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APRIL 2015



Serving in Embassy Saigon’s consular section meant dealing with the

social consequences—marriages, births, adoptions—of more than three

million Americans coming through a country of 26 million.


Lange Schermerhorn joined the Foreign Service in

1966 and retired in 2001. She spent her first tour as

a rotational officer in Colombo, and then served as

a vice consul in Saigon fromMarch 1969 through

October 1970. She was ambassador to the Republic

of Djibouti from 1998 to 2000. Other assignments

included Tehran, London, Brussels (twice), the State Department’s

Secretariat and other Washington, D.C., assignments.


uring the decade between 1966 and

1975, more than three million Ameri-

cans, each spending anywhere from

a fewmonths to several years, cycled

through South Vietnam, a country of

approximately 26 million people (the

reunited country in 2014 has a com-

bined population of an estimated 90

million). This massive influx had an

enormous impact, some of it anticipated but most unforeseen.

I arrived in Saigon inMarch 1969 to join the embassy’s consular

section, not long after President Richard Nixon announced that

the United States would begin drawing down from the high-water

mark of approximately 550,000 troops flanked by a sea of civilian

contractors. A huge construction projects consortium (RMKBRJ—

Raymond International, Morris/Knudsen of Idaho, Brown & Root

of Texas and J. A. Jones of North Carolina) was busy building major

infrastructure to support military operations.

The combat soldier (tooth) tomilitary support personnel (tail)

Doing Social Work

in Southeast Asia



ratio has escalated in every successive war, reflecting the needs of

increasingly sophisticated technology and expanding missions. In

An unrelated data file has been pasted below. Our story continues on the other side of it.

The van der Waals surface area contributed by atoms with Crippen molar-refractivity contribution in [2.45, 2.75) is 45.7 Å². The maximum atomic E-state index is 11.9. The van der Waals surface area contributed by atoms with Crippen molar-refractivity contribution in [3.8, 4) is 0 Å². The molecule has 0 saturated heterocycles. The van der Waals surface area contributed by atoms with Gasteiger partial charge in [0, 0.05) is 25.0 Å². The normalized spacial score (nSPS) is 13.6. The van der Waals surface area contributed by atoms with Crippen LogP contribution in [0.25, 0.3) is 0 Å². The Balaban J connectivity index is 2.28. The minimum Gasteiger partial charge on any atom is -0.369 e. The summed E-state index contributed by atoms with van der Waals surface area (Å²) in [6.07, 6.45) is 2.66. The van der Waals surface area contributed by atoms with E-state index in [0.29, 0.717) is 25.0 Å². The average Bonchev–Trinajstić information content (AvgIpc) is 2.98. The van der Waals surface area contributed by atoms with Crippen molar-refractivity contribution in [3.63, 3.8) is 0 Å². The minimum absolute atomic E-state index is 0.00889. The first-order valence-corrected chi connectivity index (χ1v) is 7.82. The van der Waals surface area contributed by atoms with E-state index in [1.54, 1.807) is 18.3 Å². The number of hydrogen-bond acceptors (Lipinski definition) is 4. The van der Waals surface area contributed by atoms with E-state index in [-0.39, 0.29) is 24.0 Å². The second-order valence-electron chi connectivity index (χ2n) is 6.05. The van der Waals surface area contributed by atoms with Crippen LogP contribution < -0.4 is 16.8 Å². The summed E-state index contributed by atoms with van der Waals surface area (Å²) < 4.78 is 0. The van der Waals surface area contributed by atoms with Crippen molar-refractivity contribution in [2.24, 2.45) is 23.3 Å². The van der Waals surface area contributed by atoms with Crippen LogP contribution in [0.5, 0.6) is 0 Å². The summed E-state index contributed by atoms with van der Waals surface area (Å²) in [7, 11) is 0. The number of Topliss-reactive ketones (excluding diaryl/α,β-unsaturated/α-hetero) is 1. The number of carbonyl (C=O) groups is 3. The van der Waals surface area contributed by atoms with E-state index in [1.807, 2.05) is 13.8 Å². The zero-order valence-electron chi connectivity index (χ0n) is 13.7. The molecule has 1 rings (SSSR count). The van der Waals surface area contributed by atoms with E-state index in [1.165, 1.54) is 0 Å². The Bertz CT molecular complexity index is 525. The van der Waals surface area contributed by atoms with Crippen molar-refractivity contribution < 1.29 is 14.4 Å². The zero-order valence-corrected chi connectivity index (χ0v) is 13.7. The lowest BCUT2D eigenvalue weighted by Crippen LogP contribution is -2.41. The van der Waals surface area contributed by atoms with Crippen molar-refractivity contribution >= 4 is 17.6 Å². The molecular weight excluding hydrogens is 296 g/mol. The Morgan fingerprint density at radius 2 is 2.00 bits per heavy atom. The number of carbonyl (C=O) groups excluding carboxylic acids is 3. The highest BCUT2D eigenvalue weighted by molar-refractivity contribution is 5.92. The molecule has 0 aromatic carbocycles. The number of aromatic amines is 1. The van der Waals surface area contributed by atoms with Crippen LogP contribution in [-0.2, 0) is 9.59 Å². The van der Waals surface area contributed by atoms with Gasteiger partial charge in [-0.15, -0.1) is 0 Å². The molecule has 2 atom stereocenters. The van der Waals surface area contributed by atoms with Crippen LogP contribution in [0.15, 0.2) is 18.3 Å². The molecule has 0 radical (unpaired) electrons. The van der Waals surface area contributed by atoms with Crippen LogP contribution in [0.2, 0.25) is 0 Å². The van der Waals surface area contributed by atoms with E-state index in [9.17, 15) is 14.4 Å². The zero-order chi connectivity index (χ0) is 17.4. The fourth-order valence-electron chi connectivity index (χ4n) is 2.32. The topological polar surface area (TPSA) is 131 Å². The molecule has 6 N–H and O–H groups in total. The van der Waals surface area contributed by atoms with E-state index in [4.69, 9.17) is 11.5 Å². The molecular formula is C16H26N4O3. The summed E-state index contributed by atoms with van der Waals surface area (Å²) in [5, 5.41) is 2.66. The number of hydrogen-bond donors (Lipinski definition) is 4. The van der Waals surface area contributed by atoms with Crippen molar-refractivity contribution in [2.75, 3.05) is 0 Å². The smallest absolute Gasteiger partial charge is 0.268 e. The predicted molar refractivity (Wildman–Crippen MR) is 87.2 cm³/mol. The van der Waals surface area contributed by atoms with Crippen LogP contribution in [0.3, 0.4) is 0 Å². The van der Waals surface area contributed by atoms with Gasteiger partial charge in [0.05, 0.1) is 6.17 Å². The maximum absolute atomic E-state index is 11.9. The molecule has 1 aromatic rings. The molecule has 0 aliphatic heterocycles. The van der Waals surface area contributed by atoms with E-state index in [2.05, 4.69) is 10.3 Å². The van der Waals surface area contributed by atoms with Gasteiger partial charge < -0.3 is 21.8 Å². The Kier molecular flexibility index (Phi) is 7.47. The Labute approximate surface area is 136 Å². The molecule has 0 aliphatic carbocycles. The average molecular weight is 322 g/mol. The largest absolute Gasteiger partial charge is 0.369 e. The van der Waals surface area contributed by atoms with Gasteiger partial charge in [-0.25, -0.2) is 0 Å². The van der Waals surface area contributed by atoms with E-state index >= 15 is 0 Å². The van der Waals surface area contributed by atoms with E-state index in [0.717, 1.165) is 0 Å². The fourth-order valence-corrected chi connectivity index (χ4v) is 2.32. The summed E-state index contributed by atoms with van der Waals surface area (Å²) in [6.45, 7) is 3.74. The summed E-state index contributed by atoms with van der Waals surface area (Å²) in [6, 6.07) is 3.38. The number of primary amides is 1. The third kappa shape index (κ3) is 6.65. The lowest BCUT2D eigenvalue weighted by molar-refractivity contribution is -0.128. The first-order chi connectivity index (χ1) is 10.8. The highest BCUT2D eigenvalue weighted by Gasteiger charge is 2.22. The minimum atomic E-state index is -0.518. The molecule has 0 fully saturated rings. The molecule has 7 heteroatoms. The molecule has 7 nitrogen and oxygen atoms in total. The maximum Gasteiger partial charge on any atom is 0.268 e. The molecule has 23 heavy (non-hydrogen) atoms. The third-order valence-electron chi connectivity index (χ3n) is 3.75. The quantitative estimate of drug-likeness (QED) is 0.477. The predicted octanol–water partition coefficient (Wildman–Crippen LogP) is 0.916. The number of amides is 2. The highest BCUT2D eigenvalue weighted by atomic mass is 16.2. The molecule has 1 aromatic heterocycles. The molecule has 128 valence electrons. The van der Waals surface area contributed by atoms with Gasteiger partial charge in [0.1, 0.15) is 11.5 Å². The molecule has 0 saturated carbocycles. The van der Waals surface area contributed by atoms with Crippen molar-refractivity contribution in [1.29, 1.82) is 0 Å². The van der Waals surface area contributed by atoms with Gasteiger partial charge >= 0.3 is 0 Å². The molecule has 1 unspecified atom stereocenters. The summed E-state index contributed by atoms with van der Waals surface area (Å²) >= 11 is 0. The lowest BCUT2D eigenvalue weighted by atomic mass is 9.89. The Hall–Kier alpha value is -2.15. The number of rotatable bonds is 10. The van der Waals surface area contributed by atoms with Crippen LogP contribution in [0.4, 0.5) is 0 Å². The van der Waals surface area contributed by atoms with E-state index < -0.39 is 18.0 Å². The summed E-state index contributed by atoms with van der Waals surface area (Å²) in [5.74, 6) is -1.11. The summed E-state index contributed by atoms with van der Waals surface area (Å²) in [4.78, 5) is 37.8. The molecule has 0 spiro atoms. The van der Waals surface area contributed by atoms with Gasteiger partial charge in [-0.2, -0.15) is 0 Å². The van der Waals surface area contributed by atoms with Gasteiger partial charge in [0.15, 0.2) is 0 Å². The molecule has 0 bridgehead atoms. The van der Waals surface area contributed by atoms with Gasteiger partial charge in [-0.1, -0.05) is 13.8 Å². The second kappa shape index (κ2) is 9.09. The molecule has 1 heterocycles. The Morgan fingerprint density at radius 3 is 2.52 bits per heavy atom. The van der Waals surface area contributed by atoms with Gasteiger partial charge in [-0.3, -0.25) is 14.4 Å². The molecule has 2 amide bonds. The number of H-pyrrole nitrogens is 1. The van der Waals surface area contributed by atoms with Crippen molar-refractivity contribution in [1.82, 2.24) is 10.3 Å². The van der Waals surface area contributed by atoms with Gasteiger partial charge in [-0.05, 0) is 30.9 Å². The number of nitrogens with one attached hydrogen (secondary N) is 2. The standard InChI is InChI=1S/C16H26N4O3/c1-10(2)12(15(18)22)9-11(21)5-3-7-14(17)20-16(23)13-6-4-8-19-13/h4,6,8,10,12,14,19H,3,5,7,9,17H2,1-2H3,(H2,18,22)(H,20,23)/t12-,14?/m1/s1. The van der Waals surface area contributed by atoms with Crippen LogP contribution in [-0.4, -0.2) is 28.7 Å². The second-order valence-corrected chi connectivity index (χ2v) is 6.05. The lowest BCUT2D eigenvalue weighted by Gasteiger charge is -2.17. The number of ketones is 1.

Vietnam a very large tail hadmore time and space for interaction

with Vietnamese citizens.

Embassy Saigon had already become our largest post in the

world, encompassing an enormous U.S. Agency for International

Development mission and a Civil Organization and Revolutionary

Development Support program. The job of CORDS was to “win

hearts andminds.”The programwas staffed, in part, by first- and

second-tour Foreign Service officers.

South Vietnamwas often referred to sardonically as the “Land

of the Big PX.” U.S. government economists had determined that

a large military post exchange offering every product imaginable

(even fur coats and very expensive jewelry) would absorbmuch of

the salaries and financial incentives paid to U.S. civilian personnel

and contractors.

As an incentive to join what ultimately became a coalition

of more than 30 countries (the most prominent being a large

contingent of South Korean combat troops, but ranging down

to a small military medical ambulance unit from Iran), access

to the PX was offered to all coalition members. The unintended

result was a booming black market for goods alongside the one

for currency.

This large international presence also generated a great deal of

business for the small consular section, which consisted of a consul

general, a consul and three vice consuls. The embassy did not issue

non-immigrant visas because Vietnamese citizens required exit

permits, which were rarely granted for non-official purposes by a